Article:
China has defended its controversial policies in the Xinjiang region, just days after the US government announced import restrictions on products coming out of the area.
Beijing has come under fire for a network of detention centres which mostly house Muslim minorities.
But a new document says millions of workers have benefited from "education and vocational training".
The US has likened the centres to concentration camps.
It has placed sanctions on Chinese politicians allegedly involved and earlier this week blocked some exports it said had been made with "forced labour".
A new Chinese government white paper, however, says "vocational training" is increasing job opportunities and combating poverty.
"Xinjiang has built a large knowledge-based, skilled and innovative workforce that meets the requirements of the new era," the report reads.
It says the training provided includes written and spoken Mandarin, labour skills and "knowledge of urban life". The report says people from rural areas have started their own businesses or got jobs in factories after receiving state support.
China has long insisted that mass "vocational education and training" is necessary in far-western Xinjiang to counter terrorism and alleviate poverty.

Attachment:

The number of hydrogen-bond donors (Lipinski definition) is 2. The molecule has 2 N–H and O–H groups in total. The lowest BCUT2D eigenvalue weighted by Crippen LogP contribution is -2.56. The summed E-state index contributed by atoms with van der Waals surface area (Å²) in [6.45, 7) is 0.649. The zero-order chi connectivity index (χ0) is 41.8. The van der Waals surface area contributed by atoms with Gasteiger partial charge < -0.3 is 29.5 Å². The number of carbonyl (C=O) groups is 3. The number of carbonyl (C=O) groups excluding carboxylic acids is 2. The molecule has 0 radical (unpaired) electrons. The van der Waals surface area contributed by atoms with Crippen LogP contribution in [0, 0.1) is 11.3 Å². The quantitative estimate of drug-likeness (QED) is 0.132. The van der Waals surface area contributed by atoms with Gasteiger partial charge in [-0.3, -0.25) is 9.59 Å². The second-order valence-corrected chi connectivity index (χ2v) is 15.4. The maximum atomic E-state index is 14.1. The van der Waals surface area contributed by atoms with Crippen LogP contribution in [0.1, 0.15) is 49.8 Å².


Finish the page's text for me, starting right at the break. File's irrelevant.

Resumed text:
But human rights groups have said at least one million people have been incarcerated in camps which they describe as "re-education" centres.
The Chinese report said that 1.3 million people had been through Xinjiang's "vocational training" scheme annually for six years. It's not clear how many of those "retrained" were sent to the specially built camps or if any of them went through the programme twice.
But in total nearly eight million people out of a population of 22 million could have been through the programme, the new figures suggest.
On Wednesday, Swedish clothing giant H&M said it was severing ties with a Chinese yarn producer amid accusations that the company was using "slave labour" from Xinjiang.
The US measures announced on Monday target four companies and one manufacturing site.
They fall short of the region-wide ban that had been considered, officials said. However, they were still exploring that possibility.
"These extraordinary human rights violations demand an extraordinary response," Kenneth Cuccinelli, the Department of Homeland Security's acting secretary told reporters at the time. "This is modern-day slavery."
China hit back at the US over the block on exports. A foreign ministry spokesperson said accusations of forced labour had been fabricated by Western countries.